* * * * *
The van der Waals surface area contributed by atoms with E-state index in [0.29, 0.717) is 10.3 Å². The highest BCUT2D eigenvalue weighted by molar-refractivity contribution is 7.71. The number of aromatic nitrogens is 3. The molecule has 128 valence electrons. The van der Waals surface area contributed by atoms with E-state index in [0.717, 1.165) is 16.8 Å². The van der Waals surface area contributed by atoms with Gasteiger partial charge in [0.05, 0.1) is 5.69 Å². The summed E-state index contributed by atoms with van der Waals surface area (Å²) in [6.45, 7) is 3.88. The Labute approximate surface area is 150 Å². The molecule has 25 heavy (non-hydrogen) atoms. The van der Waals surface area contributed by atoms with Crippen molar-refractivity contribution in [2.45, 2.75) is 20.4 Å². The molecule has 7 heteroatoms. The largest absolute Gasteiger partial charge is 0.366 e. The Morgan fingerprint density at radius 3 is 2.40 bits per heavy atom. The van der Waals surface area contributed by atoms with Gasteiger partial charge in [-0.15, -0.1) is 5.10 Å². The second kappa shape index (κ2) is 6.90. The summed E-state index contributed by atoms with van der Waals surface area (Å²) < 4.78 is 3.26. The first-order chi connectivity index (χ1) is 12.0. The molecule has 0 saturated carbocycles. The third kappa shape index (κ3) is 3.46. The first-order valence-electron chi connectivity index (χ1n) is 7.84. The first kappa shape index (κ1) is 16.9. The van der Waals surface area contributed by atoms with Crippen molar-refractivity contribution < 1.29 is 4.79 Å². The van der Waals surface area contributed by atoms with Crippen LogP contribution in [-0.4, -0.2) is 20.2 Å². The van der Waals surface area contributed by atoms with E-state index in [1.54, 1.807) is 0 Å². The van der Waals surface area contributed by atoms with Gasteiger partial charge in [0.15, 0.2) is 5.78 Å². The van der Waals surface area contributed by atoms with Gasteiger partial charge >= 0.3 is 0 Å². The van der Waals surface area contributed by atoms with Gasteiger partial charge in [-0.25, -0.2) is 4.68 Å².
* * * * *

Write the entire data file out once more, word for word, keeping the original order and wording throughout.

The van der Waals surface area contributed by atoms with E-state index in [0.29, 0.717) is 10.3 Å². The highest BCUT2D eigenvalue weighted by molar-refractivity contribution is 7.71. The number of aromatic nitrogens is 3. The molecule has 128 valence electrons. The van der Waals surface area contributed by atoms with E-state index in [0.717, 1.165) is 16.8 Å². The van der Waals surface area contributed by atoms with Gasteiger partial charge in [0.05, 0.1) is 5.69 Å². The summed E-state index contributed by atoms with van der Waals surface area (Å²) in [6.45, 7) is 3.88. The Labute approximate surface area is 150 Å². The molecule has 25 heavy (non-hydrogen) atoms. The van der Waals surface area contributed by atoms with Crippen molar-refractivity contribution in [2.45, 2.75) is 20.4 Å². The molecule has 7 heteroatoms. The largest absolute Gasteiger partial charge is 0.366 e. The Morgan fingerprint density at radius 3 is 2.40 bits per heavy atom. The van der Waals surface area contributed by atoms with Gasteiger partial charge in [-0.15, -0.1) is 5.10 Å². The second kappa shape index (κ2) is 6.90. The summed E-state index contributed by atoms with van der Waals surface area (Å²) < 4.78 is 3.26. The first-order chi connectivity index (χ1) is 12.0. The molecule has 0 saturated carbocycles. The third kappa shape index (κ3) is 3.46. The first-order valence-electron chi connectivity index (χ1n) is 7.84. The first kappa shape index (κ1) is 16.9. The van der Waals surface area contributed by atoms with Crippen molar-refractivity contribution < 1.29 is 4.79 Å². The van der Waals surface area contributed by atoms with Crippen LogP contribution in [-0.4, -0.2) is 20.2 Å². The van der Waals surface area contributed by atoms with E-state index in [1.54, 1.807) is 0 Å². The van der Waals surface area contributed by atoms with Gasteiger partial charge in [0.15, 0.2) is 5.78 Å². The van der Waals surface area contributed by atoms with Gasteiger partial charge >= 0.3 is 0 Å². The van der Waals surface area contributed by atoms with Gasteiger partial charge in [-0.25, -0.2) is 4.68 Å².